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HOME > Classical Novels > The Catcher In The Rye > Chapter 12
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Chapter 12

The cab I had was a real old one that smelled like someone'd just tossed his cookies in it. I always get those vomity kind of cabs if I go anywhere late at night. What made it worse, it was so quiet and lonesome out, even though it was Saturday night. I didn't see hardly anybody on the street. Now and then you just saw a man and a girl crossing a street, with their arms around each other's waists and all, or a bunch of hoodlumy-looking guys and their dates, all of them laughing like hyenas at something you could bet wasn't funny. New York's terrible when somebody laughs on the street very late at night. You can hear it for miles. It makes you feel so lonesome and depressed. I kept wishing I could go home and shoot the bull for a while with old Phoebe. But finally, after I was riding a while, the cab driver and I sort of struck up a conversation. His name was Horwitz. He was a much better guy than the other driver I'd had. Anyway, I thought maybe he might know about the ducks.

"Hey, Horwitz," I said. "You ever pass by the lagoon in Central Park? Down by Central Park South?"

"The what?"

"The lagoon. That little lake, like, there. Where the ducks are. You know."

"Yeah, what about it?"

"Well, you know the ducks that swim around in it? In the springtime and all? Do you happen to know where they go in the wintertime, by any chance?"

"Where who goes?"

"The ducks. Do you know, by any chance? I mean does somebody come around in a truck or something and take them away, or do they fly away by themselves--go south or something?"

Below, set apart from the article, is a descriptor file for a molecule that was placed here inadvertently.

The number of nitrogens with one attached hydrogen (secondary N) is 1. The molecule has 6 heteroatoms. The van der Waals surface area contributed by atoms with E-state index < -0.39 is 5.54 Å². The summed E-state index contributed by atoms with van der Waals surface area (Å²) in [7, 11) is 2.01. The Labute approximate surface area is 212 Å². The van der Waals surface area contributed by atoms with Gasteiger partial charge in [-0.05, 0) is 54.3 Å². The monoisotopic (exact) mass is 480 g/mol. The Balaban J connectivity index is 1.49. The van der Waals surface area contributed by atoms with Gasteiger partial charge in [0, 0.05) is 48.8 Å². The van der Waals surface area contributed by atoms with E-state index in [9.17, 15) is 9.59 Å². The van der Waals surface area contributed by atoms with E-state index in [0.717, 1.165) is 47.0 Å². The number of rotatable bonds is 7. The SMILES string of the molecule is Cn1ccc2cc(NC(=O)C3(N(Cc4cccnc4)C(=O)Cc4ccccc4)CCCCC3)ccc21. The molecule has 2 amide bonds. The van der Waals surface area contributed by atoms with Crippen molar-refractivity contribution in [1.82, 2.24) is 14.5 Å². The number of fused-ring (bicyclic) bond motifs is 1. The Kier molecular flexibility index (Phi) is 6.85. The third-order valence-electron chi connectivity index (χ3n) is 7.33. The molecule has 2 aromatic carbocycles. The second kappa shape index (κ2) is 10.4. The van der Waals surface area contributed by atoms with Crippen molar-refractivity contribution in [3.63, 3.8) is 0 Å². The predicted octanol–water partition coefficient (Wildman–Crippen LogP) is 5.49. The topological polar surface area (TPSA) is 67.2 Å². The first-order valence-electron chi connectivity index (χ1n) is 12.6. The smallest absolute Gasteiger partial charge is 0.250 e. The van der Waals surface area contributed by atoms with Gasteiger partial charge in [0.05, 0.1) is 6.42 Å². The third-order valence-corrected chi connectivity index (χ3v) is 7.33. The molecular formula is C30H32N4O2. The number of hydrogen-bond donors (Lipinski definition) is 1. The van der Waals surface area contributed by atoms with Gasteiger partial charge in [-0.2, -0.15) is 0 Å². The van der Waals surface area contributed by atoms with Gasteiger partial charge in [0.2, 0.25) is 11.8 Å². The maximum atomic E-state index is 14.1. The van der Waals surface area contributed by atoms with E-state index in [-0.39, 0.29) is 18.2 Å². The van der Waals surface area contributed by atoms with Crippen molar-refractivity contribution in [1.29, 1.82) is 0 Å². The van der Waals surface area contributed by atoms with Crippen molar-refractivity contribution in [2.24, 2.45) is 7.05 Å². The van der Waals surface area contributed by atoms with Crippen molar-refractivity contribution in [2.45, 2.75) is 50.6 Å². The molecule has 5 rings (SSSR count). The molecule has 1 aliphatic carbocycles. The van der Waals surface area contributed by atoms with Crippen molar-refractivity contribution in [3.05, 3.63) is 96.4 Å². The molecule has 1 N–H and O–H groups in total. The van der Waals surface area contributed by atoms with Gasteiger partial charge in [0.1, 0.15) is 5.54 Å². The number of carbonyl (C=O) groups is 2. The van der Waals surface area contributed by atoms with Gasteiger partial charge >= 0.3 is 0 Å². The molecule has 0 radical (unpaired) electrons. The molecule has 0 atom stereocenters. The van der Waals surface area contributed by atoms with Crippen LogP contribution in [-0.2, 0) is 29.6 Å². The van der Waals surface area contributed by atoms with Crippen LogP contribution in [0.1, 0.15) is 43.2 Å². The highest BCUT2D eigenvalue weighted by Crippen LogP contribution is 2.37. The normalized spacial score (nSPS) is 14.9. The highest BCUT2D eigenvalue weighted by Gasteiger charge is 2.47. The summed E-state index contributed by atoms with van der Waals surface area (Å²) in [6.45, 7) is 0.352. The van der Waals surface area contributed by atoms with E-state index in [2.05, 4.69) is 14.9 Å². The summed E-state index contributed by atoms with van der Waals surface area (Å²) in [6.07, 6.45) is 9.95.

Old Horwitz turned all the way around and looked at me. He was a very impatient-type guy. He wasn't a bad guy, though. "How the hell should I know?" he said. "How the hell should I know a stupid thing like that?"

"Well, don't get sore about it," I said. He was sore about it or something.

"Who's sore? Nobody's sore."

I stopped having a conversation with him, if he was going to get so damn touchy about it. But he started it up again himself. He turned all the way around again, and said, "The fish don't go no place. They stay right where they are, the fish. Right in the goddam lake."

"The fish--that's different. The fish is different. I'm talking about the ducks," I said.

"What's different about it? Nothin's different about it," Horwitz said. Everything he said, he sounded sore about something. "It's tougher for the fish, the winter and all, than it is for the ducks, for Chrissake. Use your head, for Chrissake."

I didn't say anything for about a minute. Then I said, "All right. What do they do, the fish and all, when that whole little lake's a solid block of ice, people skating on it and all?"

Old Horwitz turned around again. "What the hellaya mean what do they do?" he yelled at me. "They stay right where they are, for Chrissake."

"They can't just ignore the ice. They can't just ignore it."

"Who's ignoring it? Nobody's ignoring it!" Horwitz said. He got so damn excited and all, I was afraid he was going to drive the cab right into a lamppost or something. "They live right in the goddam ice. It's their nature, for Chrissake. They get frozen right in one position for the whole winter."